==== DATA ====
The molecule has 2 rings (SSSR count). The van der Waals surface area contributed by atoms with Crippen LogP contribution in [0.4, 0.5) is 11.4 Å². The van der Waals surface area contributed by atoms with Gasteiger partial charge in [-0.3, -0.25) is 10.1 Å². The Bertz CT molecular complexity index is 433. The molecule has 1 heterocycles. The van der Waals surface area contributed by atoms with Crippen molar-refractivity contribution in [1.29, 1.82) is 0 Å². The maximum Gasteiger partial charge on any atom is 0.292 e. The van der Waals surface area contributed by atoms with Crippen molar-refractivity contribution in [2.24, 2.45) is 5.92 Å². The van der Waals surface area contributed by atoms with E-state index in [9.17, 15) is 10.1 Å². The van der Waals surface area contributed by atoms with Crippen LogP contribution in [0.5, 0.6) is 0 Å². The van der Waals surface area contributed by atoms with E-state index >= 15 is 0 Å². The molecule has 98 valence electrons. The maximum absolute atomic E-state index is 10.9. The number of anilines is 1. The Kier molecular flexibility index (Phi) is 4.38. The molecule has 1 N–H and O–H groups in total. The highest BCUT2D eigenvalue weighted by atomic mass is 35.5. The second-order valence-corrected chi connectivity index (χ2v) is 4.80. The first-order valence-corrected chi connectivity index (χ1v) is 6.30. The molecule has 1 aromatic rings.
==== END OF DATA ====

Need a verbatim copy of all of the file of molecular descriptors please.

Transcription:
The molecule has 2 rings (SSSR count). The van der Waals surface area contributed by atoms with Crippen LogP contribution in [0.4, 0.5) is 11.4 Å². The van der Waals surface area contributed by atoms with Gasteiger partial charge in [-0.3, -0.25) is 10.1 Å². The Bertz CT molecular complexity index is 433. The molecule has 1 heterocycles. The van der Waals surface area contributed by atoms with Crippen molar-refractivity contribution in [1.29, 1.82) is 0 Å². The maximum Gasteiger partial charge on any atom is 0.292 e. The van der Waals surface area contributed by atoms with Crippen molar-refractivity contribution in [2.24, 2.45) is 5.92 Å². The van der Waals surface area contributed by atoms with E-state index in [9.17, 15) is 10.1 Å². The van der Waals surface area contributed by atoms with Crippen LogP contribution in [0.5, 0.6) is 0 Å². The van der Waals surface area contributed by atoms with E-state index >= 15 is 0 Å². The molecule has 98 valence electrons. The maximum absolute atomic E-state index is 10.9. The number of anilines is 1. The Kier molecular flexibility index (Phi) is 4.38. The molecule has 1 N–H and O–H groups in total. The highest BCUT2D eigenvalue weighted by atomic mass is 35.5. The second-order valence-corrected chi connectivity index (χ2v) is 4.80. The first-order valence-corrected chi connectivity index (χ1v) is 6.30. The molecule has 1 aromatic rings.